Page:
Can I Earn the CFA® Charter without a Finance Background?
Is it possible to earn the CFA® charter without a finance background? You can sit for the CFA exam without one, but to complete the process of becoming a charterholder, you will have to get experience by working in certain finance positions. In this article, we’ll break this all down for you, starting with the requirements for earning the charter, and show you how you can do it even if you haven’t studied or worked in finance.
Requirements for Earning the CFA® Charter
To become a CFA charterholder, you need to:
- Have a bachelor’s degree (or equivalent) or two years remaining in your undergraduate studies. If you have 4,000 hours of relevant work experience or a combination of professional work and university experience that totals 4,000 hours, you are also eligible to start the CFA Program.
- Take and pass Level I, Level II, and Level III of the CFA exam.
- Become a member of CFA Institute (which costs $275 USD and requires agreeing to abide by its code of ethics).
- Provide CFA Institute with proof that you’ve been working full-time for 4,000 hours in an investment decision-making role or with a product that contributes to that process. This can include any work experience you had before passing the exam, as well as after.
As you can see, the first three steps do not require a finance background. As a result, there are definitely CFA charterholders who have taken the CFA exam without finance experience. As one charterholder wrote in a Quora comment, “It is a great learning experience if you want to quickly understand what finance is generally about. It provides a good, general picture.”
Recent CFA Program Eligibility Changes
Tips for Studying for the CFA Exam
If you haven’t studied or worked in finance before, here are some study tips that can help you prepare for the exam and increase your chances of passing it:
- Learn the differences between the CFA exam levels. Read this article about the difference between Level I and Level II and then read this one about Level II and Level III. Knowing the differences will help you with your study plan for each one.
- Develop your study plan 9 months before you sit for each level of the exam. CFA Institute recommends a minimum of 300 hours of study. However, you should plan to put in about 360 hours (or more) to allow for learning concepts that finance practitioners already know. Set aside the first 120 hours for reading and listening to lectures. Then, spend 150 hours or so working through practice questions. Your final 90 hours should be dedicated to simulating exam conditions with practice and mock CFA exams to assess how ready you are. Mock exams can also help you learn how to stay calm on exam day.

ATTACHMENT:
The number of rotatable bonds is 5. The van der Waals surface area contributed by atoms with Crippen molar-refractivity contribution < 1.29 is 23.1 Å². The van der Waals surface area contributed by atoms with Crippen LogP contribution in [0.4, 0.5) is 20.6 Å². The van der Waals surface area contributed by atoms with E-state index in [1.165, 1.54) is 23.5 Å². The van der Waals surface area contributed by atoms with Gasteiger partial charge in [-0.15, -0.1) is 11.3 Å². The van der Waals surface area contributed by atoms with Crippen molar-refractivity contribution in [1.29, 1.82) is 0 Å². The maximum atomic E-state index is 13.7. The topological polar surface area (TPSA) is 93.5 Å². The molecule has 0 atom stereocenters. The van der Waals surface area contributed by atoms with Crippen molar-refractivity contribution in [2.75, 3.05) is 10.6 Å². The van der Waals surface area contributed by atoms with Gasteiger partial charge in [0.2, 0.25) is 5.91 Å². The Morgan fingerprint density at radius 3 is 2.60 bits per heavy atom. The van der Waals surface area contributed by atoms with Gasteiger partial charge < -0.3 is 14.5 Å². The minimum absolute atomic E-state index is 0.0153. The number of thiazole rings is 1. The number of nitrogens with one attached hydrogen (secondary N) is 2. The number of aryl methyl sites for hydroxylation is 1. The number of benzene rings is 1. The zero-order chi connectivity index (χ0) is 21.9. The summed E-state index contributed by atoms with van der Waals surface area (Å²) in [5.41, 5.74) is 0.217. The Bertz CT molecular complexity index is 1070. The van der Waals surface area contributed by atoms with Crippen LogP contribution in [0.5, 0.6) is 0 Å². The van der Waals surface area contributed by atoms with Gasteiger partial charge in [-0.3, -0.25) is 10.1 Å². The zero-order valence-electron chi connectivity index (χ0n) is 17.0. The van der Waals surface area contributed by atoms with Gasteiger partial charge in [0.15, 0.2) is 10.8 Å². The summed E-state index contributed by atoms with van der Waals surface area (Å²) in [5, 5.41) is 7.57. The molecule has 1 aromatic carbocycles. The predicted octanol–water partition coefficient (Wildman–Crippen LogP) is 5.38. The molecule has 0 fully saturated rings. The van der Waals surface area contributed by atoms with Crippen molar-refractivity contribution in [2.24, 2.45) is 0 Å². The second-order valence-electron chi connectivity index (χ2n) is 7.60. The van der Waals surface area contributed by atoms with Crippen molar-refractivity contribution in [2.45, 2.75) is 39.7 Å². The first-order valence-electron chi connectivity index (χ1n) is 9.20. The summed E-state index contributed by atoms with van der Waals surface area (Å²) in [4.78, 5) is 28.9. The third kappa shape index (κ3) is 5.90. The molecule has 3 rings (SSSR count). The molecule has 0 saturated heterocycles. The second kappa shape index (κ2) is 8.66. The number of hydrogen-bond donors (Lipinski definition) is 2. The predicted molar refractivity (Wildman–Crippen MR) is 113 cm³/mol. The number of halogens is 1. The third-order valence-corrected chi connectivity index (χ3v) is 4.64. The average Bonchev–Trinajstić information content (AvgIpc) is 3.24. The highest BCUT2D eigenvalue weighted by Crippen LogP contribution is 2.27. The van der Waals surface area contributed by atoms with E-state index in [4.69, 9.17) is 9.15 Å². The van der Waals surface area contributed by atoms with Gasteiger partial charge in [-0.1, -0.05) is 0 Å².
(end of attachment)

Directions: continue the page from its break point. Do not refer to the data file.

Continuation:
- Make all CFA Institute Learning Outcome Statements part of your plan. The Learning Outcome Statements (LOS), CFA Program curriculum, and core concepts from CFA Institute help you determine what to study. Follow them in the order that they’re presented, and make sure you put extra time in on ethics.
- Stick to your plan with the help of CFA exam prep courses. To stay on task, take a CFA exam prep course, and treat it like a university class. Read the relevant material beforehand, get rudimentary ideas of the topics to be covered, and compile any questions you want to ask.
- Consider how to apply each concept in the real world. If you’re not sure, ask someone with experience for assistance. Joining a local CFA Society, visiting online forums on reddit, or attending financial education meetups can connect you with resources who can help with this.
- Take a break if you start feeling overwhelmed. At some point, you might start wondering if all the work is worth it. Don’t give up. Instead, take a few days or a full week off. Don’t answer any more practice questions, and don’t open a book. You’ll be surprised at how a short break can motivate you to return to your studies.
What about the Work Experience Requirement?
The general consensus of CFA charterholders who started without a finance background is that gaining work experience is the biggest hurdle. A good rule of thumb is to look for a position as soon as you pass Level I of the exam. The kind of jobs you can get after passing Level I are intern, accountant or assistant accounting manager, investment administrator, fund analyst, investment product analyst, and junior equity research analyst.
To find a job, apply the determination you used to pass the exam to your search. You should also network as much as possible. If there is a CFA society where you live, you should join it (if you haven’t already) as part of your job search. Besides offering opportunities for networking via events and volunteering, many CFA societies have professional development programs and specific career assistance. You should also use contacts from LinkedIn, attend career fairs, and participate in professional finance events.
If you do find work after passing Level I or Level II, here is a helpful article about how to study for the CFA while working full-time.
Ready to Take on the CFA Charter?
If you’re ready for the challenge, CFA study materials are an excellent option for professionals or students without a finance background who want to become charterholders.
Free eBook: Before You Decide to Sit for the CFA® Program Exam
Free eBook: CFA® Program Fundamentals, 2nd Edition
Ready to Pass the CFA® Exam?